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There should be no such thing as a VA. All military personnel should be given vouchers to purchase ANY insurance plan they they want and use private hospitals and doctors. There is no reason why military personnel can't use any doctor or hospital they like, and have the government pick up the tab. If we can do it for the lazy and the illegal, we sure as sh!t owe it to the military.
It's not quite as simple as that. It would be if you could assume every health issue a prior service member has is service-connected.

Current military personnel use Tricare for health care. Tricare is not the issue here.
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Old 05-16-2014, 09:42 AM   #13
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It's not quite as simple as that. It would be if you could assume every health issue a prior service member has is service-connected.

Current military personnel use Tricare for health care. Tricare is not the issue here.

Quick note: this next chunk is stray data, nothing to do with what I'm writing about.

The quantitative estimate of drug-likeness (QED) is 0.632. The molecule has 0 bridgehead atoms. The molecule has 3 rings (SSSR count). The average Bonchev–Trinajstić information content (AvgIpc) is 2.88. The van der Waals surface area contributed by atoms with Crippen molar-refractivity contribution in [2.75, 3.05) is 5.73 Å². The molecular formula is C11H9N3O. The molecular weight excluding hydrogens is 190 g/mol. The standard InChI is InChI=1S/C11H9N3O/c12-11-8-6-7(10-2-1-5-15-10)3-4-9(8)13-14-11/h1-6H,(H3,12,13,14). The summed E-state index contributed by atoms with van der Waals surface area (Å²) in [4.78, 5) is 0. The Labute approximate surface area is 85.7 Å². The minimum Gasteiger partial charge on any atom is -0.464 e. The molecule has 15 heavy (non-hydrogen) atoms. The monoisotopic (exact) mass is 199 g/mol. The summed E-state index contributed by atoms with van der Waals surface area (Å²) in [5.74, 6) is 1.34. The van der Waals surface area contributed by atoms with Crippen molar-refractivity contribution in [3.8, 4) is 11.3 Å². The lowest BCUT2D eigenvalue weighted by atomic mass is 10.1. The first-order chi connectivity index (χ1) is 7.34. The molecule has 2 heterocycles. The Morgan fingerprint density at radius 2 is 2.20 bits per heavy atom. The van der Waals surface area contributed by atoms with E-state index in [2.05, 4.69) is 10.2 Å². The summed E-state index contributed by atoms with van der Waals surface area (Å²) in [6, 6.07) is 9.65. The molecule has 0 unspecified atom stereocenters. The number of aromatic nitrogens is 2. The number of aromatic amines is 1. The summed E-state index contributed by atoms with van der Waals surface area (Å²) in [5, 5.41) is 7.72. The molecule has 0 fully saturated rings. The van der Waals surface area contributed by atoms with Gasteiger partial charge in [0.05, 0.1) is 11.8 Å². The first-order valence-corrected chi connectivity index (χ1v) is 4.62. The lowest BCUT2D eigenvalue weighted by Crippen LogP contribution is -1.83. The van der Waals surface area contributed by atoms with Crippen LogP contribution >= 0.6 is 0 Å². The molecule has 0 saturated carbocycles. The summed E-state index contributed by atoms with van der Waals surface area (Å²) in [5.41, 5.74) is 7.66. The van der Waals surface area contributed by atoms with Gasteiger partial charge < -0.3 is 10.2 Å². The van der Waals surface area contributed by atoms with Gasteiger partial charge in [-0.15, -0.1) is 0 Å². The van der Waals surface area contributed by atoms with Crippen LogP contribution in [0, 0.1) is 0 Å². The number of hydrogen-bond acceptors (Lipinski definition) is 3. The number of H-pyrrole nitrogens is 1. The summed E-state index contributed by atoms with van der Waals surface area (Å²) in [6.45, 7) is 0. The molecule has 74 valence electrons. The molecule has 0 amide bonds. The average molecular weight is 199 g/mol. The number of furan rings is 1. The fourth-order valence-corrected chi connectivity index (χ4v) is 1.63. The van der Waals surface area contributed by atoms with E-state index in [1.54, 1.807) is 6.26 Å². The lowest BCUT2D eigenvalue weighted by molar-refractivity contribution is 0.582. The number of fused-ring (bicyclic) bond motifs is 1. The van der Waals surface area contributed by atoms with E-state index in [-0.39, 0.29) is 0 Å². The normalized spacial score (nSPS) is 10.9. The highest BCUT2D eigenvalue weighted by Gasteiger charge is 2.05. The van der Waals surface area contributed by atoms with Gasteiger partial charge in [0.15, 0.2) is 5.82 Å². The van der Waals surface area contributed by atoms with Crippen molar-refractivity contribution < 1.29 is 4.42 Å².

I could care less if it's service connected...price of doing business in the US of A....you want to run an insurance company and make billions? Then you must cover those that give you the freedom to do it.

My 5 easy step set it and forget it act now $9.99 only military fix plan would transform the military in the US.

1) Military personell are exempt from ALL taxes besides sales tax. They paid their dues. (will boost enrollment.)

2) Employers that hire ex-military deduct the employee entirely, and pay absolutely no costs towards said employee. Government picks up that tab.

3) Military salaries/benefits are directly tied to congress...they get a raise, military gets a raise. They get the cadillac plan, military gets a cadillac plan. That includes cuts, but at a 10X scale....cut military salaries by 1%, congress gets cut by 10%.

4) Free medical care, and I mean FREE for military members and their immediate families. Maybe if we spend money where it needs to be spent, we won't have enough to take care of the illegals, the drug addicts, etc.

5) Zero interest loans directly from the treasury for military members and their immediate families for schooling and home purchase.

Im sure I could come up with a few more things I'd change, but that's my starting point.
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Old 05-16-2014, 09:46 AM   #14
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I could care less if it's service connected...price of doing business in the US of A....you want to run an insurance company and make billions? Then you must cover those that give you the freedom to do it.